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Eastern South Dakota Wetlands

The National Wetlands Inventory


An increasing awareness of the benefits provided by wetlands prompted Congress to mandate that the USFWS conduct a comprehensive inventory of the nation's wetlands. The result was the National Wetlands Inventory (NWI), which began in 1978. The classification system (Cowardin et al. 1979) adopted by the NWI defines wetlands as
...lands transitional between terrestrial and aquatic systems where the water table is usually at or near the surface or the land is covered by shallow water ... (1)

The definition goes on to say in technical terms that wetlands are areas that are ponded with surface water or saturated long enough during the growing season to develop wetland soils and wetland plant communities.

Wetlands are delineated and classified by the NWI on color infrared aerial photographs taken in years when most wetlands are ponded, which allows for the highest possible accuracy in delineating the typical distribution of wetlands. Field and laboratory quality control procedures ensure that NWI maps are as accurate as possible.

However, wetlands are a dynamic resource; the amount of water that they contain increases and decreases as precipitation and evaporation conditions change. NWI maps are a "snapshot in time" intended to depict the distribution of wetlands under typical conditions.

GIF-Breakdown of the classification system.
Elements of the Cowardin et al. (1) classification system.
GIF-Chart showing NWI wetlands generalized.
NWI wetlands were generalized for this report.
JPG-Map showing an example of classification.
Boundaries within potholes were eliminated for this report. This pothole would be classified as semipermanent because of the deep center ringed by cattails.

For detailed information on NWI classification or mapping systems, consult Cowardin et al. (1) or NWI users' guides like NWI Maps Made Easy (6). Johnson and Higgins (3) published a technical summary of eastern South Dakota wetlands as classified by the NWI.

For this report, a computer was used to modify NWI digital data to create maps showing the perimeter of potholes, lakes, impoundments, and excavated wetlands, classified by the most permanently ponded area they contain. River channels were also included. The data are not directly comparable to estimates from original NWI maps because of these modifications.

JPG-CIR photo of a wetland area.
JGP-CIR photo after being analized.
High altitude CIR photo of the northeast
Missouri Coteau before...
...and after wetland delineation and
classification by the NWI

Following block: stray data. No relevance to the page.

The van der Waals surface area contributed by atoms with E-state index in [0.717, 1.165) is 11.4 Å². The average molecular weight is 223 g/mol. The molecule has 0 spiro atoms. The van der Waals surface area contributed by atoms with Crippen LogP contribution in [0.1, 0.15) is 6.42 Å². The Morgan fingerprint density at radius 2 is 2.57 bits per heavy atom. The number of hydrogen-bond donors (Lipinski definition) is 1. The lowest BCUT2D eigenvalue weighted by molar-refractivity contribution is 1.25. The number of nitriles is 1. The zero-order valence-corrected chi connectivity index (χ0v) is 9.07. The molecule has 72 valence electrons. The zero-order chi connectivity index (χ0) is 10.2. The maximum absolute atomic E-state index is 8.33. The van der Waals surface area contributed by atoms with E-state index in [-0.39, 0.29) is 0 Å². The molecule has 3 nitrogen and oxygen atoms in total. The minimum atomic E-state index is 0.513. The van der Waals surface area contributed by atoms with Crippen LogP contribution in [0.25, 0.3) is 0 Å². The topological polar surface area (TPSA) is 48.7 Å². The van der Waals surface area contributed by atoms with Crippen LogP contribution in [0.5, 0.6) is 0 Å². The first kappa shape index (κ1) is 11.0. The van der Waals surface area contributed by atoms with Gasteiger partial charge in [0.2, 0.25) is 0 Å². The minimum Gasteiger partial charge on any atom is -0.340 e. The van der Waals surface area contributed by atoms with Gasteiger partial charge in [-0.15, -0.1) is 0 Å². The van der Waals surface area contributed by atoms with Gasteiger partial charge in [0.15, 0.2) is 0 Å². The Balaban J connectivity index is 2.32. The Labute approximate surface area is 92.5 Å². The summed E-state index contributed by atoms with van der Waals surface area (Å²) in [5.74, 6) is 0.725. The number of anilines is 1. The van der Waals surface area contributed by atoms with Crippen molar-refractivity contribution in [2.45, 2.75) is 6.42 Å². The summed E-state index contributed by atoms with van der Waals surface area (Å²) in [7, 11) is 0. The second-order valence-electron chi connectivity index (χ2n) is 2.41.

Temporary wetlands pond water for brief periods during the growing season. The water table (the ground water surface) is usually well below the soil surface when the wetland is not ponded.

When temporaries are not tilled, they commonly contain a mixture of upland and wetland species, including wetland grasses, such as creeping foxtail, blue joint, and reed canary grass, and other species, including dock, fine sedges, and some smartweeds.

JPG-Foxtail barley a wetland grass.
		
JPG-Crop field converted to a temporary wetland.
Foxtail barley, a common native grass in temporary wetlands
		
Temporary wetland in a crop field

Seasonal wetlands are usually ponded for extended periods (commonly through June or later) during the growing season. When not ponded, the water table is usually at or near the ground surface.

Vegetation in seasonals is often robust sedges, whitetop, spike rushes, rushes, arrowhead, plaintain, smartweeds, cattails, and bulrushes.

JPG-Photograph of a typical seasonal wetland.
		
JPG-Water plantain as growing in a seasonal wetland.
Seasonal wetland
		
Water plantain, a common emergent plant in seasonal wetlands

Every midwestern duck hunter is familiar with semipermanent wetlands. They take their name from the fact that they hold water throughout the year in most years, although they may dry up during prolonged droughts.

In South Dakota, the most common plant species in semipermanents are cattails, bulrushes, and floating or submersed vegetation like duckweed, bladderwort, coontail, or water milfoil.

JPG-Common plant supported by semipermanent wetlands.
Giant Burreed, a common emergent plant in semipermanent wetlands

As their name implies, permanent wetlands typically hold water throughout every year, although included in this group are some potholes and lakes that may dry up during extreme drought.

Only submersed plants like those listed for semipermanents are common, although emergent plants such as cattails or bulrushes may grow around the shoreline.

JPG-Photograph of a typical permanent wetland.
Permanent wetland

Rivers may contain water throughout the year or for brief periods following snow melt or rain. Rivers flow within channels which lack trees, cattails, or similar emergent vegetation.

JPG-Photograph of a river and its vegetation.
Gary Creek

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